##### PhD Thesis Title

**An Iterative Method for Polyadic Decomposition for Tensors**

Most tensor applications exploit the low structural and informational complexity of the data via flattening or vectorizing of the tensor data. My main goal is to develop an iterative method of finding the singular values of a matrix and to extend this method to obtain a similar Canonical Polyadic Decomposition of 3-D or higher dimensional tensors.

##### PhD Research Advisers

Ali Nadim (IMS, CGU), Marina Chugunova (IMS, CGU), Lorne Olfman (CISAT, CGU)

**William Ceely**

e-mail: william.ceely@cgu.edu

PhD Program

Mathematics

##### Research area

**Mathematical Modeling of Microscale Biology**

Develop mathematical models of macromolecular biophysics that apply to recently-discovered biological phenomena that are based on multivalent binding, as opposed to receptor lock-and-key binding. Examples include SARS-CoV2 virus binding to extracellular sugars and the recent discovery of glycoRNA molecules in human biology.

##### PhD Research Advisers

Marina Chugunova (IMS, CGU), Ali Nadim (IMS, CGU), and Jim Sterling (KGI)

**Nathan Schroeder**

e-mail: nathan.schroeder@cgu.edu

PhD Program

Mathematics

##### Research area

**Extremal Eigenvalue Problems on Remannian Manifolds**

The Steklov problem is an eigenvalue problem with the spectral parameter in the boundary conditions, which has various applications. Its spectrum coincides with that of the Dirichlet-to-Neumann operator. Over the past years, there has been a growing interest in the Steklov problem from the viewpoint of spectral geometry.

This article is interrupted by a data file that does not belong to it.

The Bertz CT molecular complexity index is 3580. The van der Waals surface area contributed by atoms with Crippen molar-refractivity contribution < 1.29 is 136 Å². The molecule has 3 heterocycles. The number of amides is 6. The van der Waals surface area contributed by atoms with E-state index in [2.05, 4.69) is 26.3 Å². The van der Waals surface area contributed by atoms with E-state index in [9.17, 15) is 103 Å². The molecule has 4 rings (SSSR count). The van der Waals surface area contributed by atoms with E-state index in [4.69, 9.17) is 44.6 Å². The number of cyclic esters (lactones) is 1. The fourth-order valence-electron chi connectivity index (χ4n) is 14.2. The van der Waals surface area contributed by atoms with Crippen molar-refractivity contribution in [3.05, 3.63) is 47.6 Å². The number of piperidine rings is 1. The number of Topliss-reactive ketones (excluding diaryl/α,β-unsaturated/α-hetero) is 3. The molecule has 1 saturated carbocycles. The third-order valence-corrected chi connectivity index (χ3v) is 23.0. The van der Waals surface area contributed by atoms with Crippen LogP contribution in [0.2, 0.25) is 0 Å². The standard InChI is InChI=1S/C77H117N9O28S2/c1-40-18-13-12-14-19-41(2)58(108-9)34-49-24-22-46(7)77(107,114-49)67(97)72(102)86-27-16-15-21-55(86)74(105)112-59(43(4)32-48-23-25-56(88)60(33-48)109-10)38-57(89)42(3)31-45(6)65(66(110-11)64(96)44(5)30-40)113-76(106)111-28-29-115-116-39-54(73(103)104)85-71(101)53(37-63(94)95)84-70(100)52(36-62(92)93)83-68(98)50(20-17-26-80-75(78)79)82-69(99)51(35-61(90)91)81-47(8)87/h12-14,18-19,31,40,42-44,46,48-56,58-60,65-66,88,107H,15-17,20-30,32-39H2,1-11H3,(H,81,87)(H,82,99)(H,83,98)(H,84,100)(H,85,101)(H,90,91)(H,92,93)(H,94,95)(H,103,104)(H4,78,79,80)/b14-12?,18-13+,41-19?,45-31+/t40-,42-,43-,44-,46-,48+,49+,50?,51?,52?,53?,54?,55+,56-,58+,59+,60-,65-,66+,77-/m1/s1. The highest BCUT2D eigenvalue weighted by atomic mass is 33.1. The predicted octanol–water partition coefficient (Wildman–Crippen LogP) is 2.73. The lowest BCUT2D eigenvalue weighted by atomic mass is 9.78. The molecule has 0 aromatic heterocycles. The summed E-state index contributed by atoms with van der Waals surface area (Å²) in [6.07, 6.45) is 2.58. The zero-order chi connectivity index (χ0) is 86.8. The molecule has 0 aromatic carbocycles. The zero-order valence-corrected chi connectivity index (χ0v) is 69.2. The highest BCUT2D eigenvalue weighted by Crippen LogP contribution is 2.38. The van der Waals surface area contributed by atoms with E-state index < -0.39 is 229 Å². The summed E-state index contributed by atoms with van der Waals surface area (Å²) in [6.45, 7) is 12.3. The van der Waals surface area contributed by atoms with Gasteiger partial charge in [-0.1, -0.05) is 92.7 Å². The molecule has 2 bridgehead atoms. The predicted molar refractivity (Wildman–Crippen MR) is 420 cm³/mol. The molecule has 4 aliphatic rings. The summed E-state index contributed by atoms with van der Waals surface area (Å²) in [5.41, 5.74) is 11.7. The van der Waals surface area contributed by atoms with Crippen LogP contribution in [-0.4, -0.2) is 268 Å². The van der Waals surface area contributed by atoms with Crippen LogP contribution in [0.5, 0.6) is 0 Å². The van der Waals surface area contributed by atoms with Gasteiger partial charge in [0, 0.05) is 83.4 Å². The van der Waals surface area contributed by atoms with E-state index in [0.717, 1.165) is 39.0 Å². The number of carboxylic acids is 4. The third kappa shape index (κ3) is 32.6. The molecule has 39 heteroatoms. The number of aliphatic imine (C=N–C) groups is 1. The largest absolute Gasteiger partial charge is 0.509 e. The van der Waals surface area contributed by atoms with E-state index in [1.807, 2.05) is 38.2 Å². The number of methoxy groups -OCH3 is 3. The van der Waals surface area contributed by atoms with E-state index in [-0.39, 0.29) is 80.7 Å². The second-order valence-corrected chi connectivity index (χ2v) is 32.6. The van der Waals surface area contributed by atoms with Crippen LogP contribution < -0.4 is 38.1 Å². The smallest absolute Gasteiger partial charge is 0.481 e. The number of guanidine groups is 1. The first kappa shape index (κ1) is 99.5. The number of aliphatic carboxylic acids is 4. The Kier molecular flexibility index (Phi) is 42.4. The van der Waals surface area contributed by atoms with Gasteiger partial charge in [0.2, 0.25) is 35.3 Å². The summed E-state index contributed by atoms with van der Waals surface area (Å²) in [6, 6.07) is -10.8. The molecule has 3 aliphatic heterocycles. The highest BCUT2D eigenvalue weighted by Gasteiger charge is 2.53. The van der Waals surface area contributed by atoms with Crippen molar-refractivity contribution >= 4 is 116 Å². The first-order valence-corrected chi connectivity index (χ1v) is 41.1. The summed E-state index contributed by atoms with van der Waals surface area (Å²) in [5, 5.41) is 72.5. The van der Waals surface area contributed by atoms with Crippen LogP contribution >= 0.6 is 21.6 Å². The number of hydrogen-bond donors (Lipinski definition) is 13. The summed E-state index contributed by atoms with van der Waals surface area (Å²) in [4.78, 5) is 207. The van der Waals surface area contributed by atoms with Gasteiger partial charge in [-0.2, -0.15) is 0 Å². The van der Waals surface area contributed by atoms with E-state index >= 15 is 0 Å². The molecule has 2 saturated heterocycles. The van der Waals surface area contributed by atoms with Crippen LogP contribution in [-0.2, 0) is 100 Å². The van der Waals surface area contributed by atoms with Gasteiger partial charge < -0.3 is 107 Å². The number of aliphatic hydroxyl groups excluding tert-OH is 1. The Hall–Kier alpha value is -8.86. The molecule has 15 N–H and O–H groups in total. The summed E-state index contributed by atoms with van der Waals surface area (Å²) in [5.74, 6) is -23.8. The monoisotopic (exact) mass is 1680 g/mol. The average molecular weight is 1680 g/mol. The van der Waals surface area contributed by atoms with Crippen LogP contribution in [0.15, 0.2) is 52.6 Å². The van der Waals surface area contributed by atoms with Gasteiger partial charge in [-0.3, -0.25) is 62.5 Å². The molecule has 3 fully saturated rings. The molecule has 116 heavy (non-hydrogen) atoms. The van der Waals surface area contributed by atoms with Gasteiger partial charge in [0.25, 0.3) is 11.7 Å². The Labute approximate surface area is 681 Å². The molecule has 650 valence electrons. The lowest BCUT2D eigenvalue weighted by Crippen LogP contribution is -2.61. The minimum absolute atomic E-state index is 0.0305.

##### PhD Thesis Adviser

Chiu-Yen Kao (CMC)

**Pouye Sedighian**

e-mail: pouye.sedighian@cgu.edu

PhD Program

Engineering and Computational Mathematics (joint PhD program with CSULB)

##### Research area

**Designing a Gradient Diffusion System to Investigate Chemotaxis in a 3D Collagen Natrix**

The Steklov problem is an eigenvalue problem with the spectral parameter in the boundary conditions, which has various applications. Its spectrum coincides with that of the Dirichlet-to-Neumann operator. Over the past years, there has been a growing interest in the Steklov problem from the viewpoint of spectral geometry.

##### PhD Thesis Adviser

Perla Ayala (CSULB)

**Daniel Akech **

e-mail: daniel.akech@cgu.edu

PhD Program

Mathematics

##### Research area

**Applications of Interpolation Theory to Problems in Approximation Theory**